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More than 60 years after the battle on Iwo Jima, Japanese historians discover a buried sack of letters written by the Japanese soldiers on the island, which were never sent. Among the soldiers are Saigo (Kazunari Ninomiya), a baker with a young wife and new baby at home; Baron Nishi (Tsuyshi Ihara), the Olympic equestrian; Shimizu (Ryo Kase) a former military policeman; and Lt Ito (Shidou Nakamura), who would rather suicide than surrender. Their leader is Lt. General Kuribayashi (Ken Watanabe), a traveled and sophisticated man, who is mistrusted by some of the officers around him. But his strategy makes it much harder for the massive US war machine to capture the island, and amidst the brutal battles, the soldiers pen their letters for home in hope.

Review by Andrew L. Urban:
With his second film about the WWII battle of Iwo Jima (shot back to back with Flags of Our Fathers), Clint Eastwood has succeeded in showing us the two enemy armies (US and Japan) as simply two sets of soldiers, each human, each fighting in a futile, often brutal war. If Flags was also about the tragic racist attitudes of the times in America, Letters is also about the tragic deception practiced by the Japanese high command on their own commanders. But those admonishments are too little, too late, and this film's primary purpose is to humanise the Japanese even as they machine gun the advancing American soldiers. What better way to ridicule war - albeit without the humour. Indeed, the film is frequently gruelling, just like the noisy and terrifying reality.

The device of presenting individuals through their letters written at the front is valid enough, as anyone who has seen Tolga Ornek's powerful doco, Gallipoli (2005) will know. But where Ornek allowed the letters to become the primary source of the all important voices, Eastwood limits their use to such minimal effect that it serves only to make the film seem mawkish. (Nor is the bookend scene with the discovery of the letters handled credibly, Eastwood opting instead for a cinematic flourish for the closer.)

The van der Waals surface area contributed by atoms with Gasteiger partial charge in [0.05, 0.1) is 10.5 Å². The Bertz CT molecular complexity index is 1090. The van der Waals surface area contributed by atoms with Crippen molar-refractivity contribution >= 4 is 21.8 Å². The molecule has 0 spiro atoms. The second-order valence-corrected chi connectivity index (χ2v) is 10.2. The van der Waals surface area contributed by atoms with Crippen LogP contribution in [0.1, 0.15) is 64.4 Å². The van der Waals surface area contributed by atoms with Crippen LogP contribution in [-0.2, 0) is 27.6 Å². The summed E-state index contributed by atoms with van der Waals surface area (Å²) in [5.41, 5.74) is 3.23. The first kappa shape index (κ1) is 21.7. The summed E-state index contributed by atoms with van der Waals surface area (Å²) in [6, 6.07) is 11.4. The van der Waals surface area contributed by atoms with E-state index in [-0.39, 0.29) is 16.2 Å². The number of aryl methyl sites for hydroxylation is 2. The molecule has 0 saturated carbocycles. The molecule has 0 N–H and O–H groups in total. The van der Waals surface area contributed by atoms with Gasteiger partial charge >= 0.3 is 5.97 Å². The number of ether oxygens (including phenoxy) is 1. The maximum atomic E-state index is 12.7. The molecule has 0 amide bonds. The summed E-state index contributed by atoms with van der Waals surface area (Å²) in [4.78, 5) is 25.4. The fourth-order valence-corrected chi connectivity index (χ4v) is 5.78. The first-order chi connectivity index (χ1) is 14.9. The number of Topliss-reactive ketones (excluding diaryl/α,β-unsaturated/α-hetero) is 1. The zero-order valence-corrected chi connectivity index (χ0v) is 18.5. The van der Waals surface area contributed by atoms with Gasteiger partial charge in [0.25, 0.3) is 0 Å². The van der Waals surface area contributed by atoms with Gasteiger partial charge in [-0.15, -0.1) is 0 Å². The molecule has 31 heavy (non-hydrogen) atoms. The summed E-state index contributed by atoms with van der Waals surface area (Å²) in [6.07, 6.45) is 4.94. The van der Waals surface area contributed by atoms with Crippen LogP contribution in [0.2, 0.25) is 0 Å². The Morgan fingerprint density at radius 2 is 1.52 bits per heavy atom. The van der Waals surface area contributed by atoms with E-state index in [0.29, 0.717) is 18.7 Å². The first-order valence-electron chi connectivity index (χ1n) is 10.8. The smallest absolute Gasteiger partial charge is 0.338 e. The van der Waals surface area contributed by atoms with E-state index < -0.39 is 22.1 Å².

Primarily, Eastwood uses other means to humanise the Japanese soldiers, and while much of this is effective, the result is a film often pausing for moments of establishment between fierce fighting scenes, making it play more episodic than it really is. Still, the performances are all superb, with Ken Watanabe (surely Japan's Gregory Peck) delivering a sympathetic and unpredictably humanistic commander - so much so we wonder at the character's accuracy. The diverse characteristics of Japanese soldiers - representing the variety of the nation's community- are conveyed with economy, and the direction of both action and static moments is fluent. Drawn to a couple of the soldiers through the intimacy of their stories, we are not so keen to see them shot by the US Marines as we were when we were taken inside the US ranks with Flags.

This is perhaps Eastwood's major accomplishment, especially if the film has the same effect on US audiences; sadly, it can't wind back the clock and stop the war, but it may, even if only for a couple of hours, make some of us contemplate how to avoid making the same mistakes again.

On DVD, Clint Eastwood takes an inside look at the creation of the film with many of the key players involved who brought this epic film together; including why it was important to tell both sides of the same story.

Published July 4, 2007

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(US, 2006)

CAST: Ken Watanabe, Kazunari Ninomya, Shido Nakamura, Tsuyoshi Iyara, Ryo Kase, Yuki Matsuzaki, Hiroshi Watanabe, Takumi Bando, Nobusama Sagakami, Takashi Yamaguchi, Nae Yuuki

PRODUCER: Clint Eastwood, Steven Spielberg, Robert Lorenz

DIRECTOR: Clint Eastwood

SCRIPT: Iris Yamashita (with Paul Haggis; book by Tadamichi Kuribayashi)


EDITOR: Joel Cox ACE, Gary D. Roach

MUSIC: Clint Eastwood

PRODUCTION DESIGN: Henry Bumstead, James J. Murakimi

RUNNING TIME: 241 minutes


AUSTRALIAN RELEASE: February 22, 2007

PRESENTATION: widescreen

SPECIAL FEATURES: The Making of Letters from Iwo Jima - Clint Eastwood takes an inside look at the creation of the film with many of the key players involved who brought this epic film together; including why it was important to tell both sides of the same story and the importance that Letters From Iwo Jima be the companion film to[BREAK]Flags of Our Fathers; Theatrical Trailer

DVD DISTRIBUTOR: Warner Home Video

DVD RELEASE: July 4, 2007

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